Hong Kong: Asian stocks rebounded on Tuesday, a day after suffering their biggest percentage fall in 10 weeks, as Citigroup’s best results since 2007 raised investor optimism about earnings growth.
Investor appetite for riskier assets was supported by some positive US earnings reports, which helped Wall Street shares rise and countered fears about a broader regulatory impact from the fraud case brought against Goldman Sachs.
The dollar and yen eased as a sell-off in growth-linked currencies waned and risk-taking sentiment strengthened on expectations of global economic recovery.
The euro rose against the dollar after the German ZEW institute’s April economic sentiment index came in above forecast.
The Australian dollar surged after minutes from a central bank meeting hinted that more interest rate rises were in the pipeline, while tame inflation data pressured the New Zealand dollar as it made a case for a delay in monetary tightening.
The Reserve Bank of Australia (RBA) felt a hike to 4.25%, the fifth in six policy meetings, was needed because surging prices for iron ore and coal exports would boost the economy more than expected just a few months ago.
The hawkish tone to the minutes of its April meeting led some investors and analysts to bet it may raise rates yet again by another 25 basis points as early as May.
“A swift move to get back to normal levels seems almost certain,” said Bill Evans, the chief economist at Westpac. “We think that the next move will be in either May or June, and on balance, the very clear emphasis on the resources boom tips the scales towards May.”
Australian shares closed up 0.2%.
The MSCI index of Asia-Pacific stocks outside Japan rose about 1.2%, reversing some of Monday’s fall that followed news of the charges filed by the US Securities and Exchange Commission against Wall Street titan Goldman Sachs.
Hong Kong stocks pulled back from a three-week low, closing up 1%, with mainland plays such as China Mobile rising on expectations of growth in consumption and strong earnings.
Trading volume, however, fell to a one-week low with 1.42 billion shares changing hands.
“Everybody is cautious right now,” said Alfred Chan, chief dealer at Cheer Pearl Investment. “The Chinese government may move again against the property market, and the Goldman issue is also causing some concern among investors.
China Mobile rose more than 3%, but after the market closed, the world’s largest mobile operator by subscribers reported a first-quarter profit that lagged expectations, hit by hefty handset subsidies and declining revenue per user.
Shanghai stocks ended flat, after a massive slump the previous day weighed by property counters after government moves to clamp down on speculation in the real estate market.
“Despite an initial rise this morning, the day’s decline indicates the market still has room to fall,” said Cao Xuefeng, analyst at Western Securities.
Japan’s Nikkei average dipped 0.1%, a day after its biggest percentage loss in two months, with technical charts suggesting it may pull back further in the wake of its recent rally to an 18-month high.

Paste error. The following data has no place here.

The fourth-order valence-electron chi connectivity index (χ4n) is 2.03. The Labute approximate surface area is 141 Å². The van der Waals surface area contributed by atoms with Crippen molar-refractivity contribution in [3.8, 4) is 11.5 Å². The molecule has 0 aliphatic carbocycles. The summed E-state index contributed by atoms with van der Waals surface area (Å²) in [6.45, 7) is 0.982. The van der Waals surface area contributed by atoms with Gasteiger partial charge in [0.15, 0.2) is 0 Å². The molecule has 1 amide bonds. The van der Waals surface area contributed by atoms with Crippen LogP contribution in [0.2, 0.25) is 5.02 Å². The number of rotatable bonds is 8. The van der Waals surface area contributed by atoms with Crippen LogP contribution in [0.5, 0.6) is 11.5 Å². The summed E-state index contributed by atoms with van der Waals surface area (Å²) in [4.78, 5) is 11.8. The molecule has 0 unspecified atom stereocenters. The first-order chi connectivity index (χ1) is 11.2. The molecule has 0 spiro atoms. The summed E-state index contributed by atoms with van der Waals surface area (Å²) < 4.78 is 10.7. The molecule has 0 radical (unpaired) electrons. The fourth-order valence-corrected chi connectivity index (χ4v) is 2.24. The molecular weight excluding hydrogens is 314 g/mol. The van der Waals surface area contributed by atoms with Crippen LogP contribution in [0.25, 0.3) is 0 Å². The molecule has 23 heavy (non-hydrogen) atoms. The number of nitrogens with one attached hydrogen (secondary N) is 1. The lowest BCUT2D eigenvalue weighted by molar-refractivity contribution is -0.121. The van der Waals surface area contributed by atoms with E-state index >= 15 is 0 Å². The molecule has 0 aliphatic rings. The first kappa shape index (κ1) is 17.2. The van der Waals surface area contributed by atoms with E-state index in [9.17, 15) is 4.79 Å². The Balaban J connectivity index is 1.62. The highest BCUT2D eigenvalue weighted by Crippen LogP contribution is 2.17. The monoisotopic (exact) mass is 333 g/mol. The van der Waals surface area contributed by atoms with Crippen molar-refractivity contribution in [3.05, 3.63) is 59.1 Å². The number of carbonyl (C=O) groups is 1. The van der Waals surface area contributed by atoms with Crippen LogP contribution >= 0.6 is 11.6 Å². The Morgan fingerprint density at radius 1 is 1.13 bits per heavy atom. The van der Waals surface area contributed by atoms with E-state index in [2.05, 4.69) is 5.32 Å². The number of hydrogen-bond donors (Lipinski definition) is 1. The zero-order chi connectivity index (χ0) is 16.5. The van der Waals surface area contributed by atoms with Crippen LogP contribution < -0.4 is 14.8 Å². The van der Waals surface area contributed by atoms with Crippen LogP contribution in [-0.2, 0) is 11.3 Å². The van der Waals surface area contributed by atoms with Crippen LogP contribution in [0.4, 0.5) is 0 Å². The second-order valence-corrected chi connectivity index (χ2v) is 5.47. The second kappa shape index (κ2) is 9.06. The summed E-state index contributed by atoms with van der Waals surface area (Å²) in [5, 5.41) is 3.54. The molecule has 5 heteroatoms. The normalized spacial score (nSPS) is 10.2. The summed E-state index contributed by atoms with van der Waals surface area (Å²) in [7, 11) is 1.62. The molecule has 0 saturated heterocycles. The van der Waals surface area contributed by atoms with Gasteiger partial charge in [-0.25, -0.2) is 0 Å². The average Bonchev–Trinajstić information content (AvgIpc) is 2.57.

Thailand stocks jumped more than 5%, after “red shirt” protesters called off a march to Bangkok’s business district following a stern warning from the army, but they threatened to stay in the capital’s shopping district “indefinitely”.
The supporters of ousted premier Thaksin Shinawatra also said they had enlisted their own special forces to tighten security in the shopping district they have occupied for 18 days, raising tensions in a bloody six-week protest demanding new elections.
Shares in South Korea rose 0.8%, shrugging off a report that North Korea was readying for a third nuclear test, as investors focused more on Goldman Sachs-related developments and a positive corporate earnings outlook.
There was general relief on views the Goldman Sachs situation would “not likely lead to a wider financial market scandal,” said Lee Sun-yeb, a market analyst at Shinhan Investment Corp.
Shares in airlines bounced back after losses in the previous session, with Korean Air Line, South Korea’s top air carrier, and Asiana Airlines climbing sharply.
Flights from large parts of Europe were set to resume under a deal to free up airspace closed by a huge ash cloud, but strengthened eruptions from an Icelandic volcano threatened to unravel the plans. Indian shares closed up 0.3%, led by financial stocks after the central bank raised key interest rates by an expected 25 basis points.
Shares in Singapore and Taiwan rose more than half a percent.
Gold rose back above $1,140 an ounce as a recovery in the euro and other commodity prices helped the metal regain some upward momentum after a two-session slide to its lowest since early April.
Oil rose past $82 a barrel as risk appetite improved ahead of Goldman Sachs results and some European flights resumed after a threat from spewing volcanic ash in Iceland receded.
Among other companies reporting this week are Coca-Cola, Apple, United Technologies and Johnson & Johnson.
Citigroup Inc posted a $4.43 billion first-quarter profit, its best result in nearly three years, as the economic recovery reduced the bank’s credit losses and increased prices on even its worst assets.
Thomson Reuters data showed that 83% of Standard & Poor’s 50 firms so far have beaten expectations for the first quarter. That compares to 61% for a typical quarter.